Let’s assume that the $424 billion doesn’t go up every year.

    It will, but just for the sake of developing a starting point, let’s assume that this is a firm number.

    Treat that like a mortgage and pay it off over 30 years.

    At 5%, the annual payment would be $27.6 billion.

    There are 4.8 million households in Illinois.

    Around 35% make $75,000 per year or more:

    * The top 5% average about $400,000;
    * the next 15% average about $150,000;
    * the next 15% average about $90,000.

    In order to collect enough money to amortize the pension obligation over 30 years would require the following MARGINAL tax rates (marginal, not average, i.e., the amount by which the income tax would have to GO UP)

    * Top 5%, 14.0% = $13.5 billion

    * Next 15%, 9.0% = $9.8 billion

    * Next 15%, 6.5% = $4.2 billion

    Of course, this is static analysis.

    That is, it assumes people don’t change their behavior if tax rates go up.

    In reality, if income tax rates go up enough to fund the pensions, then large numbers of upper income people will move, taking a lot of lower income jobs with them.

    And, in reality, eventually the pensions WILL have to be funded.

    It will take several more years, but eventually under-funding means annual outflows will begin to exceed annual inflows and when assets fail, taxes will have to rise.

    Pensions are legal obligations and states CANNOT go bankrupt under Chapter 9, so there’s no getting around it.

    Even if we passed a constitutional amendment tomorrow and eliminated all pensions going forward, the state’s taxpayers would be legally responsible for obligations already incurred.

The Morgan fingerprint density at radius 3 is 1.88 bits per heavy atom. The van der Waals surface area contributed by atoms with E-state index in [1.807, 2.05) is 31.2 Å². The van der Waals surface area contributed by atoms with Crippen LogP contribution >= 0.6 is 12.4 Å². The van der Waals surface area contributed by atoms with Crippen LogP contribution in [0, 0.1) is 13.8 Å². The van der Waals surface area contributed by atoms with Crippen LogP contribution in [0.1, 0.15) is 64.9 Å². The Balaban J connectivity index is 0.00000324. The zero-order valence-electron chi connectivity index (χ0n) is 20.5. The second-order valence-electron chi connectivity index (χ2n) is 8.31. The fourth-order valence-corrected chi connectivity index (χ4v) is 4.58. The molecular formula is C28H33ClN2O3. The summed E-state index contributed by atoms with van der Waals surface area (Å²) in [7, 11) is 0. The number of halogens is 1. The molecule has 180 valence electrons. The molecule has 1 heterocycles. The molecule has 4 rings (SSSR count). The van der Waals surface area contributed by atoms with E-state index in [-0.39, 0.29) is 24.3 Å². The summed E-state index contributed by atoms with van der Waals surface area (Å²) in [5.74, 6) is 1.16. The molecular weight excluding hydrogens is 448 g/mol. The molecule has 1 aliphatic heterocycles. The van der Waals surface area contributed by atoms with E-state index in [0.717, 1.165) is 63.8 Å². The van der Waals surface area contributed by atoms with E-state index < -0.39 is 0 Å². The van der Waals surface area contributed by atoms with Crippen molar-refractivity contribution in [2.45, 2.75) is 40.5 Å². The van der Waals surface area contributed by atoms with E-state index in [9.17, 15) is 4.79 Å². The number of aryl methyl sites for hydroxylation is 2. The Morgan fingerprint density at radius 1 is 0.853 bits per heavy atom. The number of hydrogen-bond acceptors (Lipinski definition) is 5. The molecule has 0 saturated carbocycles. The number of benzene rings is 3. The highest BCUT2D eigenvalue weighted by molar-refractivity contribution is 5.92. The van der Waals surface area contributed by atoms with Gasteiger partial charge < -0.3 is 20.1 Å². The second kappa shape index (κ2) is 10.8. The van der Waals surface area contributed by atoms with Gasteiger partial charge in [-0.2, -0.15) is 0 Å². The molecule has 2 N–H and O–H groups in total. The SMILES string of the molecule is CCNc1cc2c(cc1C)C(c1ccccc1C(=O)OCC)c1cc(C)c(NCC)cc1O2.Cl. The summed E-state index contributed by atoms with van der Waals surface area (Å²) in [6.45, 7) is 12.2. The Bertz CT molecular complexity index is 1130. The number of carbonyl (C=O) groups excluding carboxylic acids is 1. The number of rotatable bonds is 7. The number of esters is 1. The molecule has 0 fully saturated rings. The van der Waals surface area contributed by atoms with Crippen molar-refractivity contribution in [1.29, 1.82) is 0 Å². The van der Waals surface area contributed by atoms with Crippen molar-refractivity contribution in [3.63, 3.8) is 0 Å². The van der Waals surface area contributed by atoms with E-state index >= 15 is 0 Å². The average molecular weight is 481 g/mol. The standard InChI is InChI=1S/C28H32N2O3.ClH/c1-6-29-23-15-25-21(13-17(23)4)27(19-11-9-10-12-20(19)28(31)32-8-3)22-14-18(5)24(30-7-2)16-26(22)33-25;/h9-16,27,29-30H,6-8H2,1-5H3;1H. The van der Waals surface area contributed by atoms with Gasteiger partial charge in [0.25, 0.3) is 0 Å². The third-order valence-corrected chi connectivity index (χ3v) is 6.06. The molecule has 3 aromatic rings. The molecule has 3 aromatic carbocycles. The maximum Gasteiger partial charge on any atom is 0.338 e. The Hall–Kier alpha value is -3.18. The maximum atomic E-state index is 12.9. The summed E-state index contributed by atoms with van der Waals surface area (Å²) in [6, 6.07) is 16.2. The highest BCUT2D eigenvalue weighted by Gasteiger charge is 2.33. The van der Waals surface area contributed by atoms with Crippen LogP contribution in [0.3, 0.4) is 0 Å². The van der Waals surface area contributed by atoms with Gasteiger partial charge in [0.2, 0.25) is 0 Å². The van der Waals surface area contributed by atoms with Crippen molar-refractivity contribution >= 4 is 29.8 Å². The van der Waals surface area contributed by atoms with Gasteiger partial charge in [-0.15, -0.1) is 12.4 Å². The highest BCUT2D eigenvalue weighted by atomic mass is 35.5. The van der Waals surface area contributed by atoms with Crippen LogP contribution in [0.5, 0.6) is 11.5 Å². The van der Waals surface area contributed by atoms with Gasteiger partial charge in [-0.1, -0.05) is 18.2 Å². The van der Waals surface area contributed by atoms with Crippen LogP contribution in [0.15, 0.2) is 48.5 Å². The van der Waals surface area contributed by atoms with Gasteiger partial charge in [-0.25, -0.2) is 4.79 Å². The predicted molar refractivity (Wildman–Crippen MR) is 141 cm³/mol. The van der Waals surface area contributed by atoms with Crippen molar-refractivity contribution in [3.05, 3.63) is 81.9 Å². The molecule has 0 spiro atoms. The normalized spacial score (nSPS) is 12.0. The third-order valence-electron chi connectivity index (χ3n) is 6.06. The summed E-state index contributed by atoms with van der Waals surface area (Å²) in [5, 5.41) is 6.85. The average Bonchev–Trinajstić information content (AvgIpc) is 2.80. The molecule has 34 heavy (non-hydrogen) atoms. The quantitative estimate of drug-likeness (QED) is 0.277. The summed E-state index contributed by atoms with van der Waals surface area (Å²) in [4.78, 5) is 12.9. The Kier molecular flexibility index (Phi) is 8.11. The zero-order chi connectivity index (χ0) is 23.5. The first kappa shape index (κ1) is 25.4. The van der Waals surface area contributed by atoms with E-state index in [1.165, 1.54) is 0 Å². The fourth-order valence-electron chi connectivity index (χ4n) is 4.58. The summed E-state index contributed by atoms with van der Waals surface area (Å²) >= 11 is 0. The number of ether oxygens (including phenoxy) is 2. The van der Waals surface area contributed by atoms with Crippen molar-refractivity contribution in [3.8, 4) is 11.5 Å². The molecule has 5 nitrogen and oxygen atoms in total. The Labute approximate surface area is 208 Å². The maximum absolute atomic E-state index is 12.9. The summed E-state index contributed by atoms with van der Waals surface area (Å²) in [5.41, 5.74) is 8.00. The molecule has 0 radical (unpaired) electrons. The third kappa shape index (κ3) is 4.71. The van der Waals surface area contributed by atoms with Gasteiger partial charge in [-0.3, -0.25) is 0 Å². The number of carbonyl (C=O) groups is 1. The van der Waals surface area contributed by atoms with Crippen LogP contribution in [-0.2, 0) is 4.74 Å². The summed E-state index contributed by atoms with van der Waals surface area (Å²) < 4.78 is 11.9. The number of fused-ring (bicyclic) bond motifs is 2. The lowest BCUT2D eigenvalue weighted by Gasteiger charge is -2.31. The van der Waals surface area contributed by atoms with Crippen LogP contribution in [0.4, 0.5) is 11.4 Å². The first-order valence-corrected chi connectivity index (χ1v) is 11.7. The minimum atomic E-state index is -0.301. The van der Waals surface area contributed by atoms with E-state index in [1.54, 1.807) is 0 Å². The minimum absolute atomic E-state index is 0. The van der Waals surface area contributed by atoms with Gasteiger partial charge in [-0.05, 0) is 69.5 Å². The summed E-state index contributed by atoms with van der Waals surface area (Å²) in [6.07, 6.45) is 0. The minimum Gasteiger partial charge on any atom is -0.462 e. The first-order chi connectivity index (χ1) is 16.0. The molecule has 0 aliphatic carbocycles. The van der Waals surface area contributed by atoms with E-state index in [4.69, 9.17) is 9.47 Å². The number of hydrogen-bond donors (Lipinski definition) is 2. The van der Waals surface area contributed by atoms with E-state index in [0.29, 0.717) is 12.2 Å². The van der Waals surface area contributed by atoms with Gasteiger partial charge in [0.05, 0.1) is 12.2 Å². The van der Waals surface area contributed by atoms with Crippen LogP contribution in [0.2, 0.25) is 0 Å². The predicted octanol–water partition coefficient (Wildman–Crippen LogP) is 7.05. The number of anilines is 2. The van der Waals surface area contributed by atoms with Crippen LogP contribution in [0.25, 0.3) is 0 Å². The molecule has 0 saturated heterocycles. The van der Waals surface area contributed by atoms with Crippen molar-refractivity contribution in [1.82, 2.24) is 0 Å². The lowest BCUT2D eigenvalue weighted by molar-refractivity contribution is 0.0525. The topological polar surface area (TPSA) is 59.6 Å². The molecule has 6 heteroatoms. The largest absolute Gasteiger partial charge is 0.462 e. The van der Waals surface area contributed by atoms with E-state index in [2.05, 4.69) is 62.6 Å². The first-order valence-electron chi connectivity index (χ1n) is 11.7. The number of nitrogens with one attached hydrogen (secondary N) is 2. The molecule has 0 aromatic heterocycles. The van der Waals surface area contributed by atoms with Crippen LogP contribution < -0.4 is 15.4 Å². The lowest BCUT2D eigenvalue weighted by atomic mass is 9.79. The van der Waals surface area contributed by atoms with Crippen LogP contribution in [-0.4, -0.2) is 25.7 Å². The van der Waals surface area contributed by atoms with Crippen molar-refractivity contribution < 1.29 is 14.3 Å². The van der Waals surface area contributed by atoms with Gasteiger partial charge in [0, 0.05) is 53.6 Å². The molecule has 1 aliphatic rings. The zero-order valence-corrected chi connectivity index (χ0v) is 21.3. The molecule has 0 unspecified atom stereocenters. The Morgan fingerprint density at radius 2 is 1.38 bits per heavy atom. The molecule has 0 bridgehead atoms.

16. I really don’t think the pensions ever will be funded, unless the unions can sell the state on that ridiculous $100+ billion pension bond scheme they were floating.

    If Pritzker gets his progressive income tax, he’s going to use the money to fund his wish list of new government programs.

    I think the pension problem will continue to get worse until the Feds eventually have to step in, and they’ll have to decide whether to bail out states like Illinois or change the bankruptcy laws so that they can get relief from their pension obligations.

    If the Feds were to change the bankruptcy laws, the pension guarantee in the Illinois Constitution would become moot.

    I expect the people with smaller pensions wouldn’t see much change, and those with larger pensions would see significant haircuts.

  17. Look at Crystal Lake’s Police and Fire Pension liabilities and debt owed by the taxpayers.

    Then take a look at the jackalope’s who’ve been’ running ‘ the town for decades.

    In my humble opinion a bunch of loafer shuffling turds.

  18. States aren’t permitted to go bankrupt for two reasons.

    The first is constitutional.

    States are autonomous entities under the Constitution.

    The second is that bankruptcy is for debtors that lack sufficient income to pay their debts.

    States have the legal authority to raise unlimited amounts of revenue.